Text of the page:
Longer opening hours change the unspoken rules for living
If you buy a drink in an English pub, you order it at the counter and pay there and then. Puzzled Americans are sometimes left unattended at pub tables ignored by bar staff. Puzzled Spaniards may be surprised that they pay on the spot rather than when they’ve finished their drink.
Such unstated things rule our lives. There are precious few instructions on how to buy a bus ticket in London, for example. Last time I was in Brighton I was delighted to find that you could pay on the bus. In France, if you forget to composter a train ticket, by pushing it into the automatic punching-machine before boarding the train, you’re in for a fine.
In this realm of unspoken custom fall changes in Sunday shop opening, which George Osborne is to extend. It is not so much that longer hours prevent people from going to church (though poor old checkout staff must labour at their electronic mills), it is more that the whole meaning of Sunday undergoes a shift.
Sunday is not the Sabbath. The Sabbath was the seventh day, on which God rested having observed that everything he had made was good. Sunday is the first day of the week (no matter what your diary says). Christians keep it holy because it is the day on which their Lord rose from the dead. That is why they celebrate their central cult act each Sunday: the Eucharist.
In the history of Christianity there has been no general attempt to replicate the Sabbath on Sundays. It was not a day when your ox and ass or servant were forbidden to undertake all work. On the whole, English and Welsh people have fewer oxen and servants in their households now than they did in the past. In London, servants are bought in, for the purposes of cleaning and child-care, by the day, from the pool of foreigners willing to do such work. They are seldom wanted on Sundays, for they are not made part of the household or family, as they were in the days of Parson Woodforde or Samuel Pepys.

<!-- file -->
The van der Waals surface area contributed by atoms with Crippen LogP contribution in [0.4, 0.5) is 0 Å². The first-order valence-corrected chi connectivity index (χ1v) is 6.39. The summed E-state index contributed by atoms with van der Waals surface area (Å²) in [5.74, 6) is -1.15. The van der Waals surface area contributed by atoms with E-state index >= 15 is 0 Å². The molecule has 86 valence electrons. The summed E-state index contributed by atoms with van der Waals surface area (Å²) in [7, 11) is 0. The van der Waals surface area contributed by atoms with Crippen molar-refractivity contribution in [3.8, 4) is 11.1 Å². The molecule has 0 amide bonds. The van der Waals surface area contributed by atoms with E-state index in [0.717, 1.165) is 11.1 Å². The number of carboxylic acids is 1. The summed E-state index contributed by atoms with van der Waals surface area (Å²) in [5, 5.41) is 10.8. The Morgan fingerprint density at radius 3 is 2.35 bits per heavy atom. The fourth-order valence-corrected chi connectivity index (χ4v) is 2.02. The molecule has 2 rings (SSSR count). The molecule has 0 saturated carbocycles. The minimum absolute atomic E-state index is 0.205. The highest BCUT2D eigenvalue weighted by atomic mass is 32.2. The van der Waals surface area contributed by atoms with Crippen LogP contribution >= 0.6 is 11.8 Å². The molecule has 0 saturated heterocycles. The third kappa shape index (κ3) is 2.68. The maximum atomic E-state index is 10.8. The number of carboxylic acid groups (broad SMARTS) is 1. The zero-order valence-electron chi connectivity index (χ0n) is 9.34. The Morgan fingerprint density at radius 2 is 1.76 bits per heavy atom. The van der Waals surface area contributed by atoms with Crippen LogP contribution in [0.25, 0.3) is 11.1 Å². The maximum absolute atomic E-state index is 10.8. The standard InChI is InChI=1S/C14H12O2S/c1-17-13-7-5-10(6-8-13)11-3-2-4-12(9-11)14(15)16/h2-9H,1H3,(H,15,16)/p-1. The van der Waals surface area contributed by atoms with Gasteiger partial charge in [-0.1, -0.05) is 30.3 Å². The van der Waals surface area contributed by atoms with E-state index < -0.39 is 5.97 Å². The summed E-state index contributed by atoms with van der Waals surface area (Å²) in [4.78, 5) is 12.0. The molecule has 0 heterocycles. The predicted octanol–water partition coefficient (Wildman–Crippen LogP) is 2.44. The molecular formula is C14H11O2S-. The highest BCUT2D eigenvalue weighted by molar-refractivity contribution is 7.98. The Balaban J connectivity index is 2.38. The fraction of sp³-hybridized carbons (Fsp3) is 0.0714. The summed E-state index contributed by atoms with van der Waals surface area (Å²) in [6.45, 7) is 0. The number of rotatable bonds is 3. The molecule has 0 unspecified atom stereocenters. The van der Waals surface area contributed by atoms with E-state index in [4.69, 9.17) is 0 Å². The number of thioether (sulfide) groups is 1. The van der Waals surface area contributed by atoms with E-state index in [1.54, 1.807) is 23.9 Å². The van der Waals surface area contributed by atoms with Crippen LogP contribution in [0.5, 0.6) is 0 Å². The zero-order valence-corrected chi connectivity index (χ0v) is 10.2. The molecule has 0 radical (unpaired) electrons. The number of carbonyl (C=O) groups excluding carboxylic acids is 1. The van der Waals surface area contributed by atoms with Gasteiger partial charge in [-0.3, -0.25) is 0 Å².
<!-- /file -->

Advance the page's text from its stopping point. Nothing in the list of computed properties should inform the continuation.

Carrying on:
Attempts to impose sabbatarian inaction on Sundays succeeded best in Scotland. Yet in Scotland, with its own laws, the opening of shops on Sundays was not illegal, as it became in England and Wales. In the year that The Daily Telegraph began, 1855, there were repeated riots in Hyde Park by the many who objected to the closing of pubs on Sunday afternoons, since, they said, working people had nowhere else to seek leisure (whereas, gentlemen’s clubs were open on Sundays at that time).
This was part of the creeping sabbatarianism that flowed and ebbed in the 19th century. In 1881, the sale of alcohol on Sunday was made illegal in Wales, a prohibition that lasted until 1961, when counties were given referendums to decide if they would stay dry. Private clubs (yacht clubs that never went to sea, golf clubs that never shouted “Fore!”) got round the ban. The train to Machynlleth was a last resort for the thirsty of Aberystwyth.
In England, if It Always Rains on Sunday (1947, for which James Boswell painted the poster art) is to be relied upon, women spent Sunday mornings cooking dinner (lunch) and men went to the pub (open at noon). Even so, anomalies abounded, since Sunday street markets throve. Catholics went to Mass before the pubs opened; Nonconformists went to chapel before the Sunday roast. There was a good deal of snoozing in the afternoon.
Today, London (a different country from the rest of the United Kingdom) seethes with shoppers on Sunday afternoons. It is a pleasure to go abroad for what was once seen as a scandalously louche Continental Sunday, which now seems a peaceful and family-focused day of rest.
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